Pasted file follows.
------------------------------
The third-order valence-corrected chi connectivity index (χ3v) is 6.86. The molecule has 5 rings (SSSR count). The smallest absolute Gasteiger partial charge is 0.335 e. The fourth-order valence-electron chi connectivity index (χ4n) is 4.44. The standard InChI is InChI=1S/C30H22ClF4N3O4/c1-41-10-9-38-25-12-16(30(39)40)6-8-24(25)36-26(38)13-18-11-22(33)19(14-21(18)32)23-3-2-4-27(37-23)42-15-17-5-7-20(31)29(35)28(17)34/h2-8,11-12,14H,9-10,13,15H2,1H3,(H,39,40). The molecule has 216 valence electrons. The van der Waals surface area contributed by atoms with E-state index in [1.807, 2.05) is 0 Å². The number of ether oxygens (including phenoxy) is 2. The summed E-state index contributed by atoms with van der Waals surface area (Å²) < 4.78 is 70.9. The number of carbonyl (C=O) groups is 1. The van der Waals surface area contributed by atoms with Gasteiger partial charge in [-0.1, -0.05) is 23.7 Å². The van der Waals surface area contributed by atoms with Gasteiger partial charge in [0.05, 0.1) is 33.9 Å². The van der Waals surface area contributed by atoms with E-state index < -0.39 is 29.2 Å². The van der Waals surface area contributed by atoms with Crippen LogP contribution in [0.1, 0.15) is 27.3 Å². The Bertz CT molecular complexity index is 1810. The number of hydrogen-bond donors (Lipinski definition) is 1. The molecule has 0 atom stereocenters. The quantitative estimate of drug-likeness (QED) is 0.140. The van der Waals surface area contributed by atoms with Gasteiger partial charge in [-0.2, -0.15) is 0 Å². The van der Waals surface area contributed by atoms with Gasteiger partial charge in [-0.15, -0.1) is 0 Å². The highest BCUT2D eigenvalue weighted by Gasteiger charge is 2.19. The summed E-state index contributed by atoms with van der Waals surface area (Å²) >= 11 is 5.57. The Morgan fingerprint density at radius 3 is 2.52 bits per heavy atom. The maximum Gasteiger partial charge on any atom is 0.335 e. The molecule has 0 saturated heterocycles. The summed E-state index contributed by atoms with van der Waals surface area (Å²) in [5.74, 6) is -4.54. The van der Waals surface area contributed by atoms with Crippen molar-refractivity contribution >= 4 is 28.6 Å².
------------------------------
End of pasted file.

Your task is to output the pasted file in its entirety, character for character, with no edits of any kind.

The third-order valence-corrected chi connectivity index (χ3v) is 6.86. The molecule has 5 rings (SSSR count). The smallest absolute Gasteiger partial charge is 0.335 e. The fourth-order valence-electron chi connectivity index (χ4n) is 4.44. The standard InChI is InChI=1S/C30H22ClF4N3O4/c1-41-10-9-38-25-12-16(30(39)40)6-8-24(25)36-26(38)13-18-11-22(33)19(14-21(18)32)23-3-2-4-27(37-23)42-15-17-5-7-20(31)29(35)28(17)34/h2-8,11-12,14H,9-10,13,15H2,1H3,(H,39,40). The molecule has 216 valence electrons. The van der Waals surface area contributed by atoms with E-state index in [1.807, 2.05) is 0 Å². The number of ether oxygens (including phenoxy) is 2. The summed E-state index contributed by atoms with van der Waals surface area (Å²) < 4.78 is 70.9. The number of carbonyl (C=O) groups is 1. The van der Waals surface area contributed by atoms with Gasteiger partial charge in [-0.1, -0.05) is 23.7 Å². The van der Waals surface area contributed by atoms with Gasteiger partial charge in [0.05, 0.1) is 33.9 Å². The van der Waals surface area contributed by atoms with E-state index < -0.39 is 29.2 Å². The van der Waals surface area contributed by atoms with Crippen LogP contribution in [0.1, 0.15) is 27.3 Å². The Bertz CT molecular complexity index is 1810. The number of hydrogen-bond donors (Lipinski definition) is 1. The molecule has 0 atom stereocenters. The quantitative estimate of drug-likeness (QED) is 0.140. The van der Waals surface area contributed by atoms with Gasteiger partial charge in [-0.2, -0.15) is 0 Å². The van der Waals surface area contributed by atoms with Gasteiger partial charge in [-0.15, -0.1) is 0 Å². The highest BCUT2D eigenvalue weighted by Gasteiger charge is 2.19. The summed E-state index contributed by atoms with van der Waals surface area (Å²) >= 11 is 5.57. The Morgan fingerprint density at radius 3 is 2.52 bits per heavy atom. The maximum Gasteiger partial charge on any atom is 0.335 e. The molecule has 0 saturated heterocycles. The summed E-state index contributed by atoms with van der Waals surface area (Å²) in [5.74, 6) is -4.54. The van der Waals surface area contributed by atoms with Crippen molar-refractivity contribution >= 4 is 28.6 Å².